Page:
Accessible, Comprehensive Books for First Pregnancy
July 28, 2018 8:56 AM   Subscribe

My baby sister is having a baby! Yay! She's asked me to help find a book or two to help her understand what her body is going through and what to expect. A little bit of snowflake after the fold.

This is her first baby. She tells me she feels kinda clueless. She's low income, but looking for a new obstetrician because her current one doesn't spend enough time answering her questions. I have no children, so I'm not the best source of info on my own.

She's just entering the second trimester, and she and baby are healthy and doing well.

She would like a book or two (more than that will overwhelm her). She has struggled with some minor learning difficulties all her life, so they need to be accessible and mostly easy to understand.

Everyone comes to me for book suggestions, but this time, I'm clueless. Is What to Expect When You're Expecting still the best? I'm sure she would also appreciate a book or two for after the baby is born.

Books should be up to date, not religious/spiritual, fairly easy to read, and comprehensive. If there is anything out there that fits, I know MeFites can point me in the right direction.
posted by MuChao to Health & Fitness (9 answers total) 6 users marked this as a favorite
What to Expect When You're Expecting still the best?

No, it's supposed to be pretty fear-mongering.

I liked apps that told you how big the little one inside was and what symptoms you might be experiencing this week, and /r/BabyBumps. But if a book is the thing, I think the Mayo Clinic Guide to a Healthy Pregnancy is reportedly good. Expecting Better is also good, but it's more like the icing on the cake ("here's some science to resolve questions where you're hearing conflicting or unnecessarily restrictive advice") and not the cake itself (the original advice).
posted by slidell at 9:05 AM on July 28, 2018 [5 favorites]

Maybe “Expecting 411”? These authors have a great series of books. I agree that What to Expect is fearmongering.
posted by kerf at 9:12 AM on July 28, 2018

This Was the best comprehensive book i read. My neighbor’s midwife gave it to her, and she gave it to me. It’s very readable, and gives a good job of presenting options across the crunchy spectrum without sacrificing accuracy.
posted by juliapangolin at 9:19 AM on July 28, 2018 [4 favorites]

I liked the Mayo Clinic book on pregnancy. I found it to be very matter-of-fact without any of the fear mongering.

That being said it was pretty basic and didn't give me what I wanted to know about delivery. I ended up watching The Business of Being Born, but right around the beginning of my 3rd trimester. That gave me enough time to to work on a birth plan and to talk about my concerns with my OB and hear her side of the story as to why she might order interventions. Once we'd had that talk I was very confident and comfortable going into L&D with her.
posted by vignettist at 9:42 AM on July 28, 2018

I’ll be the dissenter and say that what to expect was not fear-mongering enough. There was little on morning sickness, and said the chance of it being serious was slim, so just drink ginger ale and have saltines. This led me to ignore how sick I was until I ended up in emergency needing iv rehydration. I’m guessing it is too fear-mongering for a normal pregnancy, and not detailed enough for a risky one with actual issues.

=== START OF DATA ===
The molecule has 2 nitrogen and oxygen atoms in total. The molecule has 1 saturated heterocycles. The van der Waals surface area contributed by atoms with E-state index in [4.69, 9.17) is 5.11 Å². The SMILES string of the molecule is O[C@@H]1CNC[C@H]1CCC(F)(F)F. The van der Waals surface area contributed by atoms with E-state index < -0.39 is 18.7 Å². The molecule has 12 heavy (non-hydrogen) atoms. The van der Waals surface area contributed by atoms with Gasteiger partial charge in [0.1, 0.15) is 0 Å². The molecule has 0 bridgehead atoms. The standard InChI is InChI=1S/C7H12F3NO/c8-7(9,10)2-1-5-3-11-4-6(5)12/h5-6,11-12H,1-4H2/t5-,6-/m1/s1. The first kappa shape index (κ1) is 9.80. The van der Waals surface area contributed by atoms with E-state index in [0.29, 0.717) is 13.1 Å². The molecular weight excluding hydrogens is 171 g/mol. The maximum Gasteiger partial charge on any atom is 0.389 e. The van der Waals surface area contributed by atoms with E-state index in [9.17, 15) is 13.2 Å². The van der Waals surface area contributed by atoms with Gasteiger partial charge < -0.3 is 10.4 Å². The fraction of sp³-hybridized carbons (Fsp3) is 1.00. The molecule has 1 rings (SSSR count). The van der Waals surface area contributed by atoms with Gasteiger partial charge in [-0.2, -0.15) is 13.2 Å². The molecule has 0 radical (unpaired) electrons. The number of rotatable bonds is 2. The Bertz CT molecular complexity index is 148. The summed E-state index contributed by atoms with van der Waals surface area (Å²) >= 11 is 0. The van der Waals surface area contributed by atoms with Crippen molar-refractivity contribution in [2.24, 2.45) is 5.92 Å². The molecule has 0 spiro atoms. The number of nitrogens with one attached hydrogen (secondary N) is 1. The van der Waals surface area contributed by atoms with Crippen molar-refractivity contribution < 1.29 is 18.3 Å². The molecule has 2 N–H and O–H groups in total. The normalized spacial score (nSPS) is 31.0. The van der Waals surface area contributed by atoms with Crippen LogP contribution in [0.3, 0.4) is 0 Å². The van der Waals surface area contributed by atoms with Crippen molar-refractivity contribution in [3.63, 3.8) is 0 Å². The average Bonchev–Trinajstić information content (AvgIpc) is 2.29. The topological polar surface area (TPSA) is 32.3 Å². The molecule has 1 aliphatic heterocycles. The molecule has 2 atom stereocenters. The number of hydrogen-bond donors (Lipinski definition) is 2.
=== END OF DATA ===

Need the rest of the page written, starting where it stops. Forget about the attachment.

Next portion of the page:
So.., this doesn’t help you decide, but if she has any issues, look for a book with a chapter on that.
posted by Valancy Rachel at 10:26 AM on July 28, 2018

Seconding the Penny Simkin book. If she is planning to breastfeed, The Womanly Art of Breastfeeding contains a wealth of information; be sure to get the most current version, as breastfeeding medicine is rapidly evolving.
After the baby comes, Understanding Your Baby’s Sensory Signals and Love and Logic Magic for Early Childhood are both extremely helpful and readable.
posted by sutureselves at 12:20 PM on July 28, 2018 [1 favorite]

If she’s at all the anxious type, I recommend The Panic-Free Pregnancy, though it’s more of a reference guide to look up specific questions than a book to read cover-to-cover.

Seconding Expecting Better as icing on the cake and nthing the Mayo Clinic guidebook.
posted by bananacabana at 12:23 PM on July 28, 2018 [1 favorite]

also going thru my first pregnancy and my SIL recommended Your pregnancy bible and it's pretty darn comprehensive, if a little dry at times. I just skip to the stuff that really interests me and I've found it to be a pretty solid resource for a bundle of things that have had me mystified.
posted by speakeasy at 1:03 PM on July 28, 2018

Not a book but given “accessible” and “easy to understand” I have really liked reading week updates from various websites. They give a little background on what stage the baby is at, what symptoms you may be feeling and why, and flagging anything you should pay attention to or reminding you of tasks to do (they are usually lists of 3 simple things at most). Two sites I personally keep going back to again and again are the weekly updates from The Bump and Huggies (Australian site for some reason which hasn’t been an issue at all except they use metric systems for some stuff). (Those randomly link week 24 becuse that’s where I am.) I was pleasantly surprised at how much I like the Huggies one, they had a few instances where they spoke specifically about the mom’s mental well being, which was nice and not always addressed on these types of things that tend to focus mainly on physical symptoms.
posted by like_neon at 2:37 PM on July 28, 2018 [1 favorite]

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